Q:Find (in the literature or on Internet) a story on clinical trials fraud. What factors could have played a significant roll in order to detect fraud in your story?
Fraud in breast cancer study;
Doctor lied on data for decade.
Chicago Tribune, 13 March 1994
A 1989 New England Journal of Medicine article on breast cancer therapy presented findings from a study directed by Fisher. Recurrence rates for cancer after lumpectomy and radiation were compared with rates following mastectomy.
The study involved 5,000 patients at nearly 500 medical centers. The recurrence rates were found to be essentially the same, leading many women to opt for the less disfiguring lumpectomy and radiation treatment.
This article reported that Federal investigators discovered that one of the principal collaborators, Dr.
Roger Poisson at the University of Montreal, enrolled at least 100 of his cancer patients who were not eligible for the study and falsified their records to make them appear eligible.
It is suggested that Poisson was not trying to affect the outcome but only wanted to appear good at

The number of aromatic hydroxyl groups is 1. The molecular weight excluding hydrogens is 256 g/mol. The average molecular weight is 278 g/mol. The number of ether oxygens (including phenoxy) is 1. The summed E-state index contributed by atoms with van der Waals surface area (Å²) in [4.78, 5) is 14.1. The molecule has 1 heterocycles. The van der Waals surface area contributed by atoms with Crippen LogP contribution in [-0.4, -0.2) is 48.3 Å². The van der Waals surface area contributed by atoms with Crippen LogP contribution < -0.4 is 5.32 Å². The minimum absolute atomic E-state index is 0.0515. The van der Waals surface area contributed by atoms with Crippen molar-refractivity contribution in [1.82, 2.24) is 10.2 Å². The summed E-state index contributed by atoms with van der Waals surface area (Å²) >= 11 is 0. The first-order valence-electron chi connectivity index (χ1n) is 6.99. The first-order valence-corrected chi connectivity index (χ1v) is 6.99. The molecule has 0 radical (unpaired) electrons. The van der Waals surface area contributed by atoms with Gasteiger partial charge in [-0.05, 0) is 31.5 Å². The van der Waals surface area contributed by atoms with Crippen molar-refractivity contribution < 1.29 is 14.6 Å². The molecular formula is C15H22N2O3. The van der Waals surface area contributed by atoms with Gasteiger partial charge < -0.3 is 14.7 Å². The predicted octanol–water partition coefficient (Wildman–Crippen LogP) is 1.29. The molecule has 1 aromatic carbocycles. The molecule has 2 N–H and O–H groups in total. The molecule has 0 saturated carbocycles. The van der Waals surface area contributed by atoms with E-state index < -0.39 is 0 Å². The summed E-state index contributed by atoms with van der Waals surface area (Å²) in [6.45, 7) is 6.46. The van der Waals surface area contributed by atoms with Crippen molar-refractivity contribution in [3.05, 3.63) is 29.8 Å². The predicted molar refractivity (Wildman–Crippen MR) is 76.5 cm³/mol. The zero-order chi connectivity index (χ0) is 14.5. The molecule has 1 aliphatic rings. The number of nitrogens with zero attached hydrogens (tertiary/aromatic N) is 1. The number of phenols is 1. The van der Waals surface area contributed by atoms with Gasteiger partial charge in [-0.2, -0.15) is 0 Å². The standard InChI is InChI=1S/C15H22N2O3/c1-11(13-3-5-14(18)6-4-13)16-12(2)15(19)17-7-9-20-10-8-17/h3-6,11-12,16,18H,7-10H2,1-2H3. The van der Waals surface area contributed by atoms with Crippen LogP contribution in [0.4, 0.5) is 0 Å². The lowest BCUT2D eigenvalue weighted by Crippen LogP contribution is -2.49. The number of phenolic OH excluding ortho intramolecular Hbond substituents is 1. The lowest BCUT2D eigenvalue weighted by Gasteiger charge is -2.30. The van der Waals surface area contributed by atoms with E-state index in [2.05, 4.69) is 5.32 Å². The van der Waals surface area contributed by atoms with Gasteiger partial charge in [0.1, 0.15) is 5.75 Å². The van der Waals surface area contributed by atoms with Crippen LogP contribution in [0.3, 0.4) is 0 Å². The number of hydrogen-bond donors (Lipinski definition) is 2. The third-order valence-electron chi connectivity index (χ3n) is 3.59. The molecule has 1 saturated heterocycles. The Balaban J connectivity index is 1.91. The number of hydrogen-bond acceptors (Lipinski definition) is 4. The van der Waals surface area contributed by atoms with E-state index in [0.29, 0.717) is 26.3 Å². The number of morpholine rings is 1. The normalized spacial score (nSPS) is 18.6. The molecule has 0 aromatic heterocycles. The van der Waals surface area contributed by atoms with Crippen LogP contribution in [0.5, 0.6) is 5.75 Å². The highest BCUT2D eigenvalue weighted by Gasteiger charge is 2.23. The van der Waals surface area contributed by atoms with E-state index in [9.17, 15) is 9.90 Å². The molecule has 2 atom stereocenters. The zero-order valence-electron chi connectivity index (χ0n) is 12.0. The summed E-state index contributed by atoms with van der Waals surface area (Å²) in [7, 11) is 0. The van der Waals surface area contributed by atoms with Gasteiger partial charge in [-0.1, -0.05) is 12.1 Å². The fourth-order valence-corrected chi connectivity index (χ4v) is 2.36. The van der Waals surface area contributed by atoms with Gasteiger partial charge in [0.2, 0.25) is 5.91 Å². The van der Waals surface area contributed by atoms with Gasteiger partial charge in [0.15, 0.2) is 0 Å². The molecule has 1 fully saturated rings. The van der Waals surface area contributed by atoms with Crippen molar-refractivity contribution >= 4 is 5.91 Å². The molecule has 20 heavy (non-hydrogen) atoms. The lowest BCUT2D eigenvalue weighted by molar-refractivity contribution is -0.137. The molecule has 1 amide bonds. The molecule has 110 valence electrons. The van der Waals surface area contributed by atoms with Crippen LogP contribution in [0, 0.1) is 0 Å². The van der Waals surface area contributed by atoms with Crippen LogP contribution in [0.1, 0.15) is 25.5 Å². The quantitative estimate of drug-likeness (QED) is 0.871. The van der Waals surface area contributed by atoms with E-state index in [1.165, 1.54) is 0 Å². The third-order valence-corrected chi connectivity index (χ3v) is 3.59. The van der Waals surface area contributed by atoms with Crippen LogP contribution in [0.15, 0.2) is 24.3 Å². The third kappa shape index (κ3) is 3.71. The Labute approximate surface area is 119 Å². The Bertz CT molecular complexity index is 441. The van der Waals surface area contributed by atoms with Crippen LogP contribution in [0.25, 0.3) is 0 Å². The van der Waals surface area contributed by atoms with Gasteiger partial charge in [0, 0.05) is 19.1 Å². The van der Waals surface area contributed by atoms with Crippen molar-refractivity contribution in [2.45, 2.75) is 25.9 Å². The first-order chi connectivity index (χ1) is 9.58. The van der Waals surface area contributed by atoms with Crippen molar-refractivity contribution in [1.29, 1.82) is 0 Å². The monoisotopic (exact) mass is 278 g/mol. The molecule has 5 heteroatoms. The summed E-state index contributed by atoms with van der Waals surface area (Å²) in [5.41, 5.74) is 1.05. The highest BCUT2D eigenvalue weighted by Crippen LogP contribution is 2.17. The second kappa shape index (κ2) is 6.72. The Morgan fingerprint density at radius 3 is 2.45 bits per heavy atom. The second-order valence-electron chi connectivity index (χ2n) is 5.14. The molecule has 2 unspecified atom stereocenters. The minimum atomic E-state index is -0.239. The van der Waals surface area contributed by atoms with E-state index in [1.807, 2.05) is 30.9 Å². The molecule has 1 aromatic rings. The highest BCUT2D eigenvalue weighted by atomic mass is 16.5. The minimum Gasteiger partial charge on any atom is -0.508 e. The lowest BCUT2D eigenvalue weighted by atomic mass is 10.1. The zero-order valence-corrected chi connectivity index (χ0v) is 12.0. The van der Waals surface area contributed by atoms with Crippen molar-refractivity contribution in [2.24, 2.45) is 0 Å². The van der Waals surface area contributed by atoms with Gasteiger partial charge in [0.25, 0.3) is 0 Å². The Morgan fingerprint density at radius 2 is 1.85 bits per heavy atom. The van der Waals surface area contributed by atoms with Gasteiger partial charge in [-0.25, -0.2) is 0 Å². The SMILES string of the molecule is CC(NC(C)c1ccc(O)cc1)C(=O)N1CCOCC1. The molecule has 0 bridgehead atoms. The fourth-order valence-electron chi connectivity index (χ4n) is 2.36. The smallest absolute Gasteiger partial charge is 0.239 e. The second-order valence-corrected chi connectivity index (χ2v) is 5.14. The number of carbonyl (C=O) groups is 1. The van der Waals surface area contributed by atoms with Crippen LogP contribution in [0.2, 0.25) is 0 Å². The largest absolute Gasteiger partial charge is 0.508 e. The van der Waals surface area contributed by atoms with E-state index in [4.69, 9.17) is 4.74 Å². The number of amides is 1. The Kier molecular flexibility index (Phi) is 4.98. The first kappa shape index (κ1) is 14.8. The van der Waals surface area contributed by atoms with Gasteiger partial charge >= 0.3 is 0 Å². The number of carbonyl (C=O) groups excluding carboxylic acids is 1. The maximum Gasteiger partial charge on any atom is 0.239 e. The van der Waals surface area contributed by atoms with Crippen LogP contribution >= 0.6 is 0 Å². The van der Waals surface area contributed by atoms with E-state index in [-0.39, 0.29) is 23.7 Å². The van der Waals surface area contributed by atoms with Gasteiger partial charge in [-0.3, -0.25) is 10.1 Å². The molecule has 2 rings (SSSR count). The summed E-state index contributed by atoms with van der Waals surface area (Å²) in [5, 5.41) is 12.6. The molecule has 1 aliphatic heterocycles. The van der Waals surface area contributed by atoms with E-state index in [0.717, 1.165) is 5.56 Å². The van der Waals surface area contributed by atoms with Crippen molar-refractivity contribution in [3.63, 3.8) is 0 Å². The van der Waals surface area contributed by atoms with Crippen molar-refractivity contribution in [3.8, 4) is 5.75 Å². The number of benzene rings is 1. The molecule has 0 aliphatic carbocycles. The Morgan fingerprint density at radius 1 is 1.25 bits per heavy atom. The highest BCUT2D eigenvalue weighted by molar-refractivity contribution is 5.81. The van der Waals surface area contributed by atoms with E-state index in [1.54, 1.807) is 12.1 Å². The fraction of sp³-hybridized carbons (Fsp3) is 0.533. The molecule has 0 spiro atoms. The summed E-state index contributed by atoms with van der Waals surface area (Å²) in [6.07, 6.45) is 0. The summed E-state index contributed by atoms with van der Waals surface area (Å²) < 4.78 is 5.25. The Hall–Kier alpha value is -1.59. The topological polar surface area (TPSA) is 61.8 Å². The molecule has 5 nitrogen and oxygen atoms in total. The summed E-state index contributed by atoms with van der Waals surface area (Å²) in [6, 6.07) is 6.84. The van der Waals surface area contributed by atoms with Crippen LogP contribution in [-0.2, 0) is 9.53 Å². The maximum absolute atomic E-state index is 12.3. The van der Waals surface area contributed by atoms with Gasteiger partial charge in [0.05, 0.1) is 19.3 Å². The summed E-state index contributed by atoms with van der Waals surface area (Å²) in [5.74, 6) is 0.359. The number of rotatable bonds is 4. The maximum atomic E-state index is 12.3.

recruiting patients, in order to improve his chances for continued financial support. Poisson contributed about 16% of the patients to the 1989 study.
The organizers of the study privately assured investigators nearly two years ago that the fraud did
not affect the results of any of their findings. Fisher promised to publish a re-analysis of the data.
Later news articles reported that Federal health officials have commissioned three statisticians to
analyze the study independently and to give their report in two weeks. Fisher is now expected to give his own analysis to the New England Journal of Medicine within the next two weeks.
Factors that played a significant role in order to detect fraud:
1) Checking the patient ID cards and papers played a vital role in catching the fraud.
2)The dates of prohibited medication use altered or suppressed. The subject was treated, but it was not put in chart or on the CRF. So interviewing the patients thoroughly payed an important role in identifying patients who had antibiotic treatments but not reported in CRF.